I argue that John Gray's modus vivendi-based justification for liberalism is preferable to the more orthodox deontological or teleological justificatory strategies, at least because of the way it can deal with the problem of diversity. But then I show how that is not good news for liberalism, for grounding liberal political authority in a modus vivendi undermines liberalism’s aspiration to occupy a privileged normative position vis-à-vis other kinds of regimes. So modus vivendi can save liberalism from (...)
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  46. Classical Liberalism and the Basic Income.Matt Zwolinski - 2011 - Basic Income Studies 6 (2):1-14.
    This paper provides a brief overview of the relationship between libertarian political theory and the Universal Basic Income (UBI). It distinguishes between different forms of libertarianism and argues that a one form, classical liberalism, is compatible with and provides some grounds of support for UBI. A classical liberal UBI, however, is likely to be much smaller than the sort of UBI defended by those on the political left. And there are both contingent empirical reasons and principled moral reasons for (...)
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  47. Liberal Perfectionism and Quong’s Internal Conception of Political Liberalism.Paul Billingham - 2017 - Social Theory and Practice 43 (1):79-106.
    Debates between political liberals and liberal perfectionists have been reinvigorated by Jonathan Quong’s Liberalism Without Perfection. In this paper I argue that certain forms of perfectionism can rebut or evade Quong’s three central objections – that perfectionism is manipulative, paternalistic, and illegitimate. I then argue that perfectionists can defend an ‘internal conception’ of perfectionism, parallel in structure to Quong’s ’internal conception’ of political liberalism, but with a different conception of the justificatory constituency. None of Quong’s arguments show that (...)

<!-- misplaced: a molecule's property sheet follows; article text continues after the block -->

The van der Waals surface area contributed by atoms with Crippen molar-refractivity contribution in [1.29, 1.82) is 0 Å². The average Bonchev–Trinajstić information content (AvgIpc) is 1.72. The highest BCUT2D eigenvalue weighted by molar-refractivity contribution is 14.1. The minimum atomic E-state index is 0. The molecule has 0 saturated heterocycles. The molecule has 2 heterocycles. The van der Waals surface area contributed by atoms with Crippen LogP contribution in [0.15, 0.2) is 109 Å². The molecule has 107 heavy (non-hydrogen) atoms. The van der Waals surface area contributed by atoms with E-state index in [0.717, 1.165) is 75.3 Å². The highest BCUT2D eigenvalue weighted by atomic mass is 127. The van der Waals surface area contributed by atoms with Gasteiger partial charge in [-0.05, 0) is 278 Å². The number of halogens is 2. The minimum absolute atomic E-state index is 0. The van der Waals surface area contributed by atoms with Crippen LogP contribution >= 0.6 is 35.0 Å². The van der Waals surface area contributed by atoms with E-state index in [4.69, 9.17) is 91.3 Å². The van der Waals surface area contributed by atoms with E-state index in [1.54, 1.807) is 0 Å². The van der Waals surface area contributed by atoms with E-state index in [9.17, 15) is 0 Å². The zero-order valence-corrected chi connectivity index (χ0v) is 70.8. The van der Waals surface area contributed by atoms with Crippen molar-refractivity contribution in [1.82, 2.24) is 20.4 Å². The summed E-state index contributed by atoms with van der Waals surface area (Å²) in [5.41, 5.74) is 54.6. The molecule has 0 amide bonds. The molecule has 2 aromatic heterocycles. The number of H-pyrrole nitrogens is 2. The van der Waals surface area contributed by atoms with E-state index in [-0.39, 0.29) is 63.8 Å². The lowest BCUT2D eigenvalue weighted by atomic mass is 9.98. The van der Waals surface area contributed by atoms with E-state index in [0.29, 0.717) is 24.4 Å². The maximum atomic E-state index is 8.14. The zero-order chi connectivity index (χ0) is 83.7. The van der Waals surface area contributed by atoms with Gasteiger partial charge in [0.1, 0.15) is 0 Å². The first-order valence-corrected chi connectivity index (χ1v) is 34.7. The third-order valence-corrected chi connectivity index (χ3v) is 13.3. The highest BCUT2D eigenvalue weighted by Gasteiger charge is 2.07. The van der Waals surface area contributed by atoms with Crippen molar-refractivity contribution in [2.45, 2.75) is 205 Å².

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  48. Convergence Liberalism and the Problem of Disagreement Concerning Public Justification.Paul Billingham - 2017 - Canadian Journal of Philosophy 47 (4):541-564.
    The ‘convergence conception’ of political liberalism has become increasingly popular in recent years. Steven Wall has shown that convergence liberals face a serious dilemma in responding to disagreement about whether laws are publicly justified. What I call the ‘conjunctive approach’ to such disagreement threatens anarchism, while the ‘non-conjunctive’ approach appears to render convergence liberalism internally inconsistent. This paper defends the non-conjunctive approach, which holds that the correct view of public justification should be followed even if some citizens do (...)
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    Denying Liberty in Order to Make Room for Freedom: Liberalism, Conservatism, and Kant's Political Philosophy.Vadim Chaly - 2015 - Voprosi Filosofii (The Problems of Philosophy) 9:66-78.
    The aim of this essay is to clarify the meaning and extent of Kant's liberalism by contrasting some of his key ideas to those of Burke, Hobbes, Machiavelli, Nozick, Rawls, and Schmitt. My claim is that Kant's political philosophy navigates the path between the extremes of liberalism and conservatism, just as his theoretical philosophy tries to navigate between dogmatism and skepticism, and that current liberal claim on Kant has important limitations in Kant's letter, as well as in spirit.
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  50.  69
    In Defence of Comprehensive Liberalism.Ben Colburn - 2012 - Philosophy and Public Issues - Filosofia E Questioni Pubbliche 2 (1):17-29.
    In Liberalism without Perfection Jonathan Quong defends a form of political liberalism; that is, a political philosophy that answers ‘no’ to both the following questions: 1. Must liberal political philosophy be based in some particular ideal of what constitutes a valuable or worthwhile human life, or other metaphysical beliefs? 2. Is it permissible for a liberal state to promote or discourage some activities, ideals, or ways of life on grounds relating to their inherent or intrinsic value, or on (...)